Archive for March, 2009

Homemade Almond Milk

img_3276

For those of us avoiding dairy, finding a good milk substitute is imperative. I prefer almond milk of all of the choices. Not only does it have the best taste, but almonds have a bit of calcium in them, making almond milk a better calcium-rich choice than soy, rice or oat milk . Of course there is a commercial brand of almond milk out there, but making it at home is easier than you think. You will need the following tools: blender, measuring spoon or scale, and a jug for storing the milk. The ingredients are simple, as well. You will need 1 cup (or 5 oz) of blanched almonds, 4 cups purified water, dash salt.

Step 1: Blend 1 cup (or 5 oz) of blanched almonds on high speed until powdery. You may need to scrape the sides of the blender down.

img_3245

Step 2: Add a dash of salt and 4 cups of purified water to the blender. Blend for about 1 minute. The mixture should look cloudy and resemble cow’s milk.

img_3255

Step 3: Pour into container for storing in the fridge and keep chilled for up to 4 days.

Notes:

* If you desire a smoother consistency, strain the milk through a 2 layer cheesecloth. Cheesecloth can be found at art and craft supply stores such as Michael’s of Jo-Ann Fabrics.

* Some people like to add a teaspoon of vanilla to the mixture. I prefer mine plain, but add at will.

* There are other ways to make almond milk. One is using raw almonds and soaking them overnight. Check out this recipe.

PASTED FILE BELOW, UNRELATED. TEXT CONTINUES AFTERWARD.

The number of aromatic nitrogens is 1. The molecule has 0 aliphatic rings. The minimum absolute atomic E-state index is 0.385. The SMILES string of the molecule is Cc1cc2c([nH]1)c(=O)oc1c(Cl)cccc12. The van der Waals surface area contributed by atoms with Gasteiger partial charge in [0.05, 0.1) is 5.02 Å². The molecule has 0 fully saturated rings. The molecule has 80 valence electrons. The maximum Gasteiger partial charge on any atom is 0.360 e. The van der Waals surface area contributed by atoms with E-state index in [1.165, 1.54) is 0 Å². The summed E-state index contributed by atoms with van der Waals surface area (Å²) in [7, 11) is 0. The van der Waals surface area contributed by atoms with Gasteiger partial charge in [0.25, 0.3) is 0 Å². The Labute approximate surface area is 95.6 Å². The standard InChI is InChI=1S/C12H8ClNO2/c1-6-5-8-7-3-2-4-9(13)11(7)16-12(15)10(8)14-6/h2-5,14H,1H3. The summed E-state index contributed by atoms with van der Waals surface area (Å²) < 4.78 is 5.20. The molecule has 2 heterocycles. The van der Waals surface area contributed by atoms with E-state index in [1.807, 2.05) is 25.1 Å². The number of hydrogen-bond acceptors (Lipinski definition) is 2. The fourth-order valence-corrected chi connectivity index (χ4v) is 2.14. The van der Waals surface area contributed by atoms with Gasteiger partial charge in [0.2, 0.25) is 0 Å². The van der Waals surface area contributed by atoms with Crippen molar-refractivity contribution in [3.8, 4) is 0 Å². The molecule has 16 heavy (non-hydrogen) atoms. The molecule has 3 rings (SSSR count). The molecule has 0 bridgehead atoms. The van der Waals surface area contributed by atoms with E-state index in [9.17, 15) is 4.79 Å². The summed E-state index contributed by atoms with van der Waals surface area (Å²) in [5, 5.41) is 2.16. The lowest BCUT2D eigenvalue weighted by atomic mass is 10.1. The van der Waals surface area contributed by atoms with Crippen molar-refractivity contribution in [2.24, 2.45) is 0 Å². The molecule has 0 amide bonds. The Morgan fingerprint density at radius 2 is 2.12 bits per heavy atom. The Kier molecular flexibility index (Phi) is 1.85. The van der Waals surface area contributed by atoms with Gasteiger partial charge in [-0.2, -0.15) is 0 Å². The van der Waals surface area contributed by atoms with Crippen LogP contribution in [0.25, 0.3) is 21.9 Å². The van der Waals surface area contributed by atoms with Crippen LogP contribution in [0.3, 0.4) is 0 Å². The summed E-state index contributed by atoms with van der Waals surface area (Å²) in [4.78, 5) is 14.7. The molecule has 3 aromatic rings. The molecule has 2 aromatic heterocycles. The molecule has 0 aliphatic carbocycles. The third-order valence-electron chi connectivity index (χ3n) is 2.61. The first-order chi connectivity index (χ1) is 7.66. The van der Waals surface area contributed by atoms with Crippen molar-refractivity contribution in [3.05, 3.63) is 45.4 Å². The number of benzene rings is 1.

* We recently did a cost analysis on homemade versus commerical almond milk. When Almond Breeze is on sale for $1.99, it is cheaper to buy it than to make our own. Almonds are pretty expensive, even when we get them from NutsOnline. So, homemade almond milk is not something that I make all the time simply because it does not always work out to be cheaper.

Advertisements

Comments (2)

Dairy-free & Gluten-free Spaghetti and Meatballs

img_32331serves 4-5

1 spaghetti squash
2 T. oil
1 bunch asparagus, chopped
1/2 c. shredded carrots
2 garlic cloves, minced
1 jar marinara sauce
1 pkg. Aidells Chipotle meatballs
1 T. dried oregano
1 T. dried basil
1/2 t. salt
1/4 c. nutritional yeast*

Preheat oven to 375 degrees. Cut the squash in half lengthwise. Scrape out the seeds and pulp and discard. Bake covered with tin foil for about 40 minutes. Remove from oven and let stand.

In a large non-stick pan, heat oil. Once oil is warmed, saute asparagus on medium high heat for about 5 minutes. Add carrots and garlic and saute until all vegetables are cooked. Set aside. Add meatballs to the non-stick pan, turning frequently until heated through — about 8 minutes. Remove meatballs from the pan and lay out on a cookie sheet lined with paper towels to soak up any grease. Wipe out the pan and combine the asparagus mixture with the marinara sauce, oregano, basil, and salt over low heat to warm. Separate the strands of the spaghetti squash by running a fork through it from “stem to stern.” Serve by putting the spaghetti squash on the bottom, then sauce, then meatballs. Sprinkle with nutritional yeast. Enjoy!